Written by Kate Hagner, SCA’s AmeriCorps Program and Evaluation manager, in celebration of AmeriCorps week, March 9 -17th.
SCA and AmeriCorps share a common history: President Roosevelt’s Civilian Conservation Corps (CCC). During the Great Depression the CCC provided opportunities for unemployed young men to engage in meaningful work, mostly on conservation projects in the nation’s public lands.
In the 1950’s SCA’s founder, Elizabeth Cushman, modeled the original student conservation corps on the CCC, based on the idea that the hard work of young people could solve some of the most critical challenges facing our nation’s public lands.
Over the next forty years SCA became part of a movement of national service in America that included the creation of the Peace Corps, VISTA, and Youth Conservation Corps, and eventually, in 1994, this national service program that we know as AmeriCorps. Both SCA and AmeriCorps can trace their roots back to the CCC and that original, brilliant idea that regular Americans can help our country do amazing things through service.
Every year around 75,000 Americans enroll in AmeriCorps, serving with non-profits and community organizations like SCA and doing all kinds of work – everything from supporting veterans’ families to responding to floods and forest fires to tutoring students to restoring parks and protecting watersheds.
At SCA more than 1,500 of our members enroll in AmeriCorps. What ties all of these members together – and what ties SCA’s AmeriCorps members to AmeriCorps members serving with other organizations – is a common commitment to strengthening communities and the environment through service.
One of the greatest benefits of AmeriCorps is the Segal AmeriCorps Education Award, which has helped thousands of SCA alums pay for college or pay back student loans. It’s a partnership that helps SCA do more of what we do best: build the next generation of conservation leaders.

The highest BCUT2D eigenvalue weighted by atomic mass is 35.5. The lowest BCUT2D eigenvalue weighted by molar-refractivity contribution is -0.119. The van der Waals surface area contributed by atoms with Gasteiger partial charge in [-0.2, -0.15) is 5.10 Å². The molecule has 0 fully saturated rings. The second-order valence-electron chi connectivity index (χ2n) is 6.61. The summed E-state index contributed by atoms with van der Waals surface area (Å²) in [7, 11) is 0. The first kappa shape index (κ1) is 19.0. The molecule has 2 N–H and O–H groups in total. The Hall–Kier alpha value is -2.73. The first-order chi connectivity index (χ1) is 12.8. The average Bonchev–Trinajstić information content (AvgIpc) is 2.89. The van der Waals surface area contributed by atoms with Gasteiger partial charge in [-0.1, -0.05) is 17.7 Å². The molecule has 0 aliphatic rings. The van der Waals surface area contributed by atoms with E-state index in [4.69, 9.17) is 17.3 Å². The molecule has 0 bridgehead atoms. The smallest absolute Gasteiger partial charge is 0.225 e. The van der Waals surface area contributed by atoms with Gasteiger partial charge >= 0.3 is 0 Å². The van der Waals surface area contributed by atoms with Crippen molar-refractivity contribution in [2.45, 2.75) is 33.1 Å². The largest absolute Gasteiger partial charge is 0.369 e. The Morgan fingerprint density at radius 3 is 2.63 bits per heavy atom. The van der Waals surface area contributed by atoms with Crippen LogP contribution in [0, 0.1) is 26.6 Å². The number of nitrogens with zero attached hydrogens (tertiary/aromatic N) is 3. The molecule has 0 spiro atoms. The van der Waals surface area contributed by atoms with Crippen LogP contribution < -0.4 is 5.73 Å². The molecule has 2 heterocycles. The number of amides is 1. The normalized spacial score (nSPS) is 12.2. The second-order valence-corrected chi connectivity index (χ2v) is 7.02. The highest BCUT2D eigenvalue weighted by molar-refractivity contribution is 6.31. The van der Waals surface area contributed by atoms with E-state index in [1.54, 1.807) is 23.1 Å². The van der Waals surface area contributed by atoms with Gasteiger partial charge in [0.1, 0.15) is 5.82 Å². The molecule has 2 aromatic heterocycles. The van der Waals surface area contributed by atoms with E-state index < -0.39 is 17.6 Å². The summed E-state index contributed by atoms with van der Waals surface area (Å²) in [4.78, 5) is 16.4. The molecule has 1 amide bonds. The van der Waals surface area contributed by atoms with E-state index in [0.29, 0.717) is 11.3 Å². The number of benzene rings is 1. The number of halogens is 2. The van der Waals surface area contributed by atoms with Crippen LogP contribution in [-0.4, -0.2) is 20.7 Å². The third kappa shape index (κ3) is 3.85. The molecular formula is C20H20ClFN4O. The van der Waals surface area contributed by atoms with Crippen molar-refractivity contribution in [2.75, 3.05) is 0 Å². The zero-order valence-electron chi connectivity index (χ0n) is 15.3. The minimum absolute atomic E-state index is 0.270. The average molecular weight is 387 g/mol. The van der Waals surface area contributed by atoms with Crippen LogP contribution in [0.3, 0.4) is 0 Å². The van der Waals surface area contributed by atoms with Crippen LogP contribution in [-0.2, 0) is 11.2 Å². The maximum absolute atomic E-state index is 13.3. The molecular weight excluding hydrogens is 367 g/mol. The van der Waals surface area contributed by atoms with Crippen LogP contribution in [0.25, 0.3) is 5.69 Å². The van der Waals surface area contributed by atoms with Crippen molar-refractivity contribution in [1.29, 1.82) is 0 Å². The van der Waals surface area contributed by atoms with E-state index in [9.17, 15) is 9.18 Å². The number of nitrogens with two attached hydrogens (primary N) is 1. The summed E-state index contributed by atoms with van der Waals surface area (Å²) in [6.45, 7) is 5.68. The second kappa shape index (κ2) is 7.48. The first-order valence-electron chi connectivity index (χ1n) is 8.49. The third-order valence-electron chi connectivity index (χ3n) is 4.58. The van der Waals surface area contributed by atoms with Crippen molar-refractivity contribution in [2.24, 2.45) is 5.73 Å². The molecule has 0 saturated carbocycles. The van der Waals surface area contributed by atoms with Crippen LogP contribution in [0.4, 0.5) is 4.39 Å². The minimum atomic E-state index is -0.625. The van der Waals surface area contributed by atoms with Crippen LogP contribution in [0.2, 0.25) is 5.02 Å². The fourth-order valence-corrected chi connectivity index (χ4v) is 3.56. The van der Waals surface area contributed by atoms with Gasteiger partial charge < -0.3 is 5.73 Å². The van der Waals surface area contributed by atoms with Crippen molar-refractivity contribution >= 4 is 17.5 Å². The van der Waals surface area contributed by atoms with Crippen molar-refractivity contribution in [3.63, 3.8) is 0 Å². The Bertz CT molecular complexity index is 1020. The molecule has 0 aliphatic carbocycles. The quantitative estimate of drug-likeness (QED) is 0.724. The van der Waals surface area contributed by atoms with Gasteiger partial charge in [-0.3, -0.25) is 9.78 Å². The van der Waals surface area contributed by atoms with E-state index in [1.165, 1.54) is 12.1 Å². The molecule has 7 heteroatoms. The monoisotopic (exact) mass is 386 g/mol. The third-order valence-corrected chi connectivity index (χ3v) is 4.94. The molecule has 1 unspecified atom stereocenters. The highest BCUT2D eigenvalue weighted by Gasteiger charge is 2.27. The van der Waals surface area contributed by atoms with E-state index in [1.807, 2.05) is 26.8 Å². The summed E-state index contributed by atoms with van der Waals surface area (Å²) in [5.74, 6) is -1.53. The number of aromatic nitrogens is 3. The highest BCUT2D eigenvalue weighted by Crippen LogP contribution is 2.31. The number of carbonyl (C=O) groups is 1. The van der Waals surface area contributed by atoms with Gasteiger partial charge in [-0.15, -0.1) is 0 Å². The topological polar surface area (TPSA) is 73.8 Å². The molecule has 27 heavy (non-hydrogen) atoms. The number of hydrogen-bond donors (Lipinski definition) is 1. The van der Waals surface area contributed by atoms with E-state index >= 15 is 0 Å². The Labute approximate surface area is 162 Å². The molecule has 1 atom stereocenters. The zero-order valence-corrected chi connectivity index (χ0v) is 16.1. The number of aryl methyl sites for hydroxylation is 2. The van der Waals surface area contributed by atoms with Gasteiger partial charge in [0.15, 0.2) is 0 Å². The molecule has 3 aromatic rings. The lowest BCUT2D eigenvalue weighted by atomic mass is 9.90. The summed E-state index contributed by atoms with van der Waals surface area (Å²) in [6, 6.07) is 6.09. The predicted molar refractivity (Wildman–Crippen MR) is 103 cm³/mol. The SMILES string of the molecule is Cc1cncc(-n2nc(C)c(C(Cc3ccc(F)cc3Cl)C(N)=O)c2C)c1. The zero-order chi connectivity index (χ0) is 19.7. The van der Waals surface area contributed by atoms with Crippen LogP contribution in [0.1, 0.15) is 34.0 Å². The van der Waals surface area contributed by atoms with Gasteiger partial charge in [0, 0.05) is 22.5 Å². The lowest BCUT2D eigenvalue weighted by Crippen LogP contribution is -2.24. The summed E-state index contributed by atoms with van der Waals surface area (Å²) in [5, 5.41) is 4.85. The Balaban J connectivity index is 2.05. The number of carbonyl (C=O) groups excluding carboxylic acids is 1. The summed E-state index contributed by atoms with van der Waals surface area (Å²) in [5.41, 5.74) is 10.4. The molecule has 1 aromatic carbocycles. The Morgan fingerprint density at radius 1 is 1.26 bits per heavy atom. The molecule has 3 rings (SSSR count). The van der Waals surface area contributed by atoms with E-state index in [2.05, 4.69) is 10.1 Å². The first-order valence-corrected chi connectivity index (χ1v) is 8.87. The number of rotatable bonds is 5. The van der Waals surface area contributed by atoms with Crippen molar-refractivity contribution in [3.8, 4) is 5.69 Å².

This year’s theme for AmeriCorps Week (March 9-17), AmeriCorps Works, reflects AmeriCorps’ triple bottom line return on investment -- for the recipients of service, the people who serve, and the larger community and nation. AmeriCorps improves lives, strengthens communities, expands economic opportunity, bolsters civic and faith-based organizations, and engages millions of Americans in taking responsibility for solving problems in their communities.
SCA is proud to be a partner of the AmeriCorps national service network. Please join us in celebrating AmeriCorps week.
Learn more about SCA positions that are AmeriCorps eligible.
Join our online AmeriCorps group on jointhesca.org.
Help support AmeriCorps week by sharing stories and photos with hashtags #ACweek, #AmeriCorpsWorks, and #MadeinAmeriCorps. You can also check in with AmeriCorps on Facebook for fresh badges and graphics every day this week.
FIELD TRIPS ARE OFTEN the highlight of any student's day, but many schools can no longer afford them. So, SCA takes the field trip back to the classroom. In Manchester, NH, intern Scott Baumwald enters a fourth grade class with a small sandbox, a watering can, and a large stone covered in mud. He instructs one student to roll the rock while another showers it with water. The stone leaves a mix of soil and pebbles in its path, "just like the glaciers, thousands of years ago," Scott explains. As other pupils blow on the sand to illustrate erosion, he asks what the puddle in the corner of the sandbox might represent. One boy's eyes widen as his right hand shoots high the air. "A lake!" he shouts.
Created with Admarket's flickrSLiDR.